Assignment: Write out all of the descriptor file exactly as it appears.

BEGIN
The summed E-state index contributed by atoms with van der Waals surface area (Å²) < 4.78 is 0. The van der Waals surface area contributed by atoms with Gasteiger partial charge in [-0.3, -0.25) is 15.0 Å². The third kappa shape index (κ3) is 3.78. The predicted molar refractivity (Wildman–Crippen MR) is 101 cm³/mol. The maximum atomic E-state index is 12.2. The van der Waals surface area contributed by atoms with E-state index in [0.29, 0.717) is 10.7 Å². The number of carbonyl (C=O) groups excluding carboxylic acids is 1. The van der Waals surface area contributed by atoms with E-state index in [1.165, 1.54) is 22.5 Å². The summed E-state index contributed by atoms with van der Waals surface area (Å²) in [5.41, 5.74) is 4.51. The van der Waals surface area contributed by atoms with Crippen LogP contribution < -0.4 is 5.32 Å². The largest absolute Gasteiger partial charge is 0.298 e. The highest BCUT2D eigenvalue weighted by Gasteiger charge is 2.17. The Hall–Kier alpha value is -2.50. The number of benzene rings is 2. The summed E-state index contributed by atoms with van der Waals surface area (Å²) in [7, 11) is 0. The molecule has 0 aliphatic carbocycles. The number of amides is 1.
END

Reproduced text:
The summed E-state index contributed by atoms with van der Waals surface area (Å²) < 4.78 is 0. The van der Waals surface area contributed by atoms with Gasteiger partial charge in [-0.3, -0.25) is 15.0 Å². The third kappa shape index (κ3) is 3.78. The predicted molar refractivity (Wildman–Crippen MR) is 101 cm³/mol. The maximum atomic E-state index is 12.2. The van der Waals surface area contributed by atoms with E-state index in [0.29, 0.717) is 10.7 Å². The number of carbonyl (C=O) groups excluding carboxylic acids is 1. The van der Waals surface area contributed by atoms with E-state index in [1.165, 1.54) is 22.5 Å². The summed E-state index contributed by atoms with van der Waals surface area (Å²) in [5.41, 5.74) is 4.51. The van der Waals surface area contributed by atoms with Crippen LogP contribution < -0.4 is 5.32 Å². The largest absolute Gasteiger partial charge is 0.298 e. The highest BCUT2D eigenvalue weighted by Gasteiger charge is 2.17. The Hall–Kier alpha value is -2.50. The number of benzene rings is 2. The summed E-state index contributed by atoms with van der Waals surface area (Å²) in [7, 11) is 0. The molecule has 0 aliphatic carbocycles. The number of amides is 1.